On Monday, Archie Comics launched a Kickstarter campaign seeking $350,000 to fund three new series: New takes on “Jughead” and “Betty and Veronica,” plus “Life with Kevin,” a new series starring supporting cast member Kevin Keller; each meant to follow in the contemporary spirit of “Archie” #1 by Mark Waid and Fiona Staples, set to debut in July.
The campaign — which, as of this article’s publication, has received more than $27,000 in pledges — attracted excitement for the creative talent involved (Chip Zdarsky on “Jughead,” Adam Hughes on “Betty and Veronica” and Dan Parent & J. Bone on “Life with Kevin”), but also a recurring wave of criticism. Fans and professionals alike expressed their confusion over the idea that a major publisher with decades of history would use a crowdfunding platform, while others questioned exactly what the $350,000 would fund (Archie later clarified that it was for the first six issues of each series). People swiftly took to social media, expressing questions and concerns, while vocal retailers shared their unhappiness with the prospect of potentially being cut out of the equation as the publisher sells directly to its readership via the campaign’s incentives.
In CBR’s initiial interview with Archie Comics CEO and Publisher Jon Goldwater on the “New Riverdale” campaign, he addressed why the publisher went with Kickstarter. In this follow-up discussion, he expands in-depth as to what convinced the publisher to pursue crowdfunding, along with responding to unhappy retailers and providing insight into the campaign’s backer incentives (which have shifted since launch on Monday) and the timing of the Kickstarter, which began before “Archie” #1 has arrived in stores.
Jon, a lot of questions and concerns have been raised following the launch of Archie’s Kickstarter — we already talked a bit about why Archie went the Kickstarter route, but let’s dig in a bit deeper. Was a Kickstarter always the primary plan for launching these three new titles? Were more conventional methods discussed, and if so, what was the turning point in opting for crowdfunding?
Jon Goldwater: We explored all options. The plan always was to do these books. However, when the chance arose to be a presence at Wal-Mart and Target we couldn’t turn that down — and that made us pivot in a major way, financially and in terms of manpower. So, these titles that we’re so excited about had to be put on a slower track, to speak generally. At that point, we realized we needed some kind of outside funding if we wanted the books to come out faster — in time to really maximize the opportunity presented by the great “Archie” #1 numbers, and to truly “relaunch” the two other most important books in Archie history. “Jughead” and “Betty & Veronica”, in a timely manner that signals — “This is a new beginning!”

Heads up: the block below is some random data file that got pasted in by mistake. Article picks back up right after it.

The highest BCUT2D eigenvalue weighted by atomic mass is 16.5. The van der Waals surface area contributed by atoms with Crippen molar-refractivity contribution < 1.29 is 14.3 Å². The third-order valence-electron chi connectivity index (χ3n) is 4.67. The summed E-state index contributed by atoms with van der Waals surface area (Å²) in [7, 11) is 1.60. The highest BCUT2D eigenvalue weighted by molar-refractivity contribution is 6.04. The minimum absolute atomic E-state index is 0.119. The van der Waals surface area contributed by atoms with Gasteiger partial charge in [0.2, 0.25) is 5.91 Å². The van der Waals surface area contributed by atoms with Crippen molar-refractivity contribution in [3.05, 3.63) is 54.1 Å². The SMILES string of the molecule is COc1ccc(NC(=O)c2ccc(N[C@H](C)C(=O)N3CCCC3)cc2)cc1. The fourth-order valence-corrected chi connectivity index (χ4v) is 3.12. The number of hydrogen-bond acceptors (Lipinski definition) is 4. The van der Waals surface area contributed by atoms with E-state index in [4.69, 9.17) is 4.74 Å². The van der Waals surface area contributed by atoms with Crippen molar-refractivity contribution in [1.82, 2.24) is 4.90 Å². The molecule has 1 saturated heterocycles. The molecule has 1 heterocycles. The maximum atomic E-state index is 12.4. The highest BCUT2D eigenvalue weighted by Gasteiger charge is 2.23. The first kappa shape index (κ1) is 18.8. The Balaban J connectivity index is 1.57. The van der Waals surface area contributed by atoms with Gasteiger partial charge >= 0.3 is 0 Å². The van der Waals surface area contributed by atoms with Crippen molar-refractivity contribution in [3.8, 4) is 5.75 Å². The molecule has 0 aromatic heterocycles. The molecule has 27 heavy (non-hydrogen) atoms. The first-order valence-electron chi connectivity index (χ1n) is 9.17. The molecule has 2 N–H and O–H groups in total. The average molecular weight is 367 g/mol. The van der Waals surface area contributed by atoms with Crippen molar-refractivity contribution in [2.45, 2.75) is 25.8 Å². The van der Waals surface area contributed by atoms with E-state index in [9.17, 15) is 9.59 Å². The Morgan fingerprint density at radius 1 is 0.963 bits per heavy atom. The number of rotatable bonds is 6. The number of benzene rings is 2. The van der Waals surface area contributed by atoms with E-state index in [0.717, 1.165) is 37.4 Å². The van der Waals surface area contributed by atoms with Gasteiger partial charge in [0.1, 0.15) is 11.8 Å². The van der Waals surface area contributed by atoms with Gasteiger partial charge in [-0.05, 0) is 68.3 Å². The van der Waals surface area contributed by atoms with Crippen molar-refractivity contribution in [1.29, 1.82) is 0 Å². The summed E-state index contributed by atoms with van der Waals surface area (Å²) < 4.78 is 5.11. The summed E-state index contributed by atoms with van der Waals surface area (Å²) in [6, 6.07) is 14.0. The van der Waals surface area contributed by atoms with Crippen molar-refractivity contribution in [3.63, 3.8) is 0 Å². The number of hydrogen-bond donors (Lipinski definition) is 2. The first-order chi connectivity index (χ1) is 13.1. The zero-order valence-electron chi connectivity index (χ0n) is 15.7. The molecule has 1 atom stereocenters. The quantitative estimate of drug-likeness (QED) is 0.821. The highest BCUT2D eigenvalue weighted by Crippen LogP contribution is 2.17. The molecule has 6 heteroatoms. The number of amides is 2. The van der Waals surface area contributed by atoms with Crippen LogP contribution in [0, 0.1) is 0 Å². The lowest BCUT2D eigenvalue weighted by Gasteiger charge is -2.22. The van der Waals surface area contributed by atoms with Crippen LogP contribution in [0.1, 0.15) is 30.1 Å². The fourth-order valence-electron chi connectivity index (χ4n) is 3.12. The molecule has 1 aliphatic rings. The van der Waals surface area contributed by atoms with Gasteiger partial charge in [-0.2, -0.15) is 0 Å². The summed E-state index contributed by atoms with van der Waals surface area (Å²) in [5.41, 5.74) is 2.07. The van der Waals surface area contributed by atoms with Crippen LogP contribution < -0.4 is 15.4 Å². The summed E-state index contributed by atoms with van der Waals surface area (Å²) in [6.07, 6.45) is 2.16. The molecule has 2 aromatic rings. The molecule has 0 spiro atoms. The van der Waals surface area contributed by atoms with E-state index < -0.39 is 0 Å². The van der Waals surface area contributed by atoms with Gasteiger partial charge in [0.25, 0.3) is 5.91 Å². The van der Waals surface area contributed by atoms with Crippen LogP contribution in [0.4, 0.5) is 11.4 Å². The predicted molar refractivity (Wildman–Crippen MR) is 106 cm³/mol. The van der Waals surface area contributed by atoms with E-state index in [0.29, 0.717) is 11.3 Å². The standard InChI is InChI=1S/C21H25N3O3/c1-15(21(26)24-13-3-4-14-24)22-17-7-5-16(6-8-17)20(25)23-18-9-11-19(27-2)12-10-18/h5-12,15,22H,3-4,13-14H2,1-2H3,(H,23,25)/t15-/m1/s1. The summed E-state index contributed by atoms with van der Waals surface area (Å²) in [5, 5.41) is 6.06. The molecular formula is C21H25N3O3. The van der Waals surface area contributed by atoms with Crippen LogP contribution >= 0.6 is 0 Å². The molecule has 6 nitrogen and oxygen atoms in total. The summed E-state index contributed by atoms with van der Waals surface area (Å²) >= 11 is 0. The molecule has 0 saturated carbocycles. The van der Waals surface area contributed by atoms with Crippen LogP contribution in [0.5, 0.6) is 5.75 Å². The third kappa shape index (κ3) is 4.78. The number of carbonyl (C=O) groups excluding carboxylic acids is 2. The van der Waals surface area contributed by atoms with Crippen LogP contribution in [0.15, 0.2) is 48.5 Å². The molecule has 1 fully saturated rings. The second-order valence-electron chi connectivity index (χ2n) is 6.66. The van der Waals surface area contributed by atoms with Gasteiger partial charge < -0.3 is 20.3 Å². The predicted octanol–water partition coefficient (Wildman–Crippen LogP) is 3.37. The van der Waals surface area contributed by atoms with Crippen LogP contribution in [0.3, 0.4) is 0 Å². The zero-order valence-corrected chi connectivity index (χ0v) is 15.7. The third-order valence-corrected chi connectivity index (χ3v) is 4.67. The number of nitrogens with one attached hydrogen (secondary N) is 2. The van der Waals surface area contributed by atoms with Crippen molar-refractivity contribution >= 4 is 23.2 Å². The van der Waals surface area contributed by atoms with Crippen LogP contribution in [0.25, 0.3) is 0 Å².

But let me be 100 percent clear: these books are coming out. If we don’t get funded, that will be disappointing, and I’m the kind of guy who doesn’t think about losing or defeat. But we will power through and make these books. It’ll just take a beat, and we won’t be able to create this movement or wave of comics over the next year and change.
So, once we realized funding was needed we explored more traditional options, but because of elements in relation to the company I can’t really change for the time being, those options weren’t as open to us as I’d like. Then we stepped back and thought, what’s the best way to get this done, get attention for the company and our creators, celebrate our 75th anniversary and really jazz our audience? That’s when Kickstarter came up. We had an amazingly productive meeting with them at their offices and bounced around some ideas and came up with the campaign you see.
And I think that was the turning point — the chance to try something new in publishing, to take a risk and see if this is something that could work for us. If it doesn’t — that’s fine. But no one can fault us for trying. I take very seriously what we’re doing — asking our fans for money. It’s not something we do lightly, and I believe the product we’re offering as an end result and the many rewards fans can choose from are so freakin’ cool.